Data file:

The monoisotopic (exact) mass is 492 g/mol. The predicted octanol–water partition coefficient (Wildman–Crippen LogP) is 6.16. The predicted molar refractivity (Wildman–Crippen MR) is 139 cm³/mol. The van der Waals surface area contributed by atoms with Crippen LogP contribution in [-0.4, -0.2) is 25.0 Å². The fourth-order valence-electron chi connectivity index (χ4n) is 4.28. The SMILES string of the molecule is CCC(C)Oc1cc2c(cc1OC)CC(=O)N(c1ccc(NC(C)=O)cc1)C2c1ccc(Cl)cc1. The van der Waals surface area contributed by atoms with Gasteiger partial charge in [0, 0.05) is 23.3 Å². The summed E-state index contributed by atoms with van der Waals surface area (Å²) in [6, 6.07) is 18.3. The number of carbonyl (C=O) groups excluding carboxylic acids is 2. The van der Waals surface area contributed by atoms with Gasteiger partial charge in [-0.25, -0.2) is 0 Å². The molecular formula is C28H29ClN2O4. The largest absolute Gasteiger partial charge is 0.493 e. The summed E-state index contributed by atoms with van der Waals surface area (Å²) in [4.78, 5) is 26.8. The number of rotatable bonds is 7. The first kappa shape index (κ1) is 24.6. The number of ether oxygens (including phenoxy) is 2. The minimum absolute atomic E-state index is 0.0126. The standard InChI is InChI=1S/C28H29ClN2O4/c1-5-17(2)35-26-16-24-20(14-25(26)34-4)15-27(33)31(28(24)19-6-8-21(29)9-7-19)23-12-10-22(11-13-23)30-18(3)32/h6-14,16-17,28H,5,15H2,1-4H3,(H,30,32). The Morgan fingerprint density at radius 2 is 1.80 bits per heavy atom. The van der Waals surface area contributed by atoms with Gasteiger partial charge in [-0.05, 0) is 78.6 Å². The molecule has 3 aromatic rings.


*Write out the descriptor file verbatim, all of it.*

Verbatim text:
The monoisotopic (exact) mass is 492 g/mol. The predicted octanol–water partition coefficient (Wildman–Crippen LogP) is 6.16. The predicted molar refractivity (Wildman–Crippen MR) is 139 cm³/mol. The van der Waals surface area contributed by atoms with Crippen LogP contribution in [-0.4, -0.2) is 25.0 Å². The fourth-order valence-electron chi connectivity index (χ4n) is 4.28. The SMILES string of the molecule is CCC(C)Oc1cc2c(cc1OC)CC(=O)N(c1ccc(NC(C)=O)cc1)C2c1ccc(Cl)cc1. The van der Waals surface area contributed by atoms with Gasteiger partial charge in [0, 0.05) is 23.3 Å². The summed E-state index contributed by atoms with van der Waals surface area (Å²) in [6, 6.07) is 18.3. The number of carbonyl (C=O) groups excluding carboxylic acids is 2. The van der Waals surface area contributed by atoms with Gasteiger partial charge in [-0.25, -0.2) is 0 Å². The molecular formula is C28H29ClN2O4. The largest absolute Gasteiger partial charge is 0.493 e. The summed E-state index contributed by atoms with van der Waals surface area (Å²) in [4.78, 5) is 26.8. The number of rotatable bonds is 7. The first kappa shape index (κ1) is 24.6. The number of ether oxygens (including phenoxy) is 2. The minimum absolute atomic E-state index is 0.0126. The standard InChI is InChI=1S/C28H29ClN2O4/c1-5-17(2)35-26-16-24-20(14-25(26)34-4)15-27(33)31(28(24)19-6-8-21(29)9-7-19)23-12-10-22(11-13-23)30-18(3)32/h6-14,16-17,28H,5,15H2,1-4H3,(H,30,32). The Morgan fingerprint density at radius 2 is 1.80 bits per heavy atom. The van der Waals surface area contributed by atoms with Gasteiger partial charge in [-0.05, 0) is 78.6 Å². The molecule has 3 aromatic rings.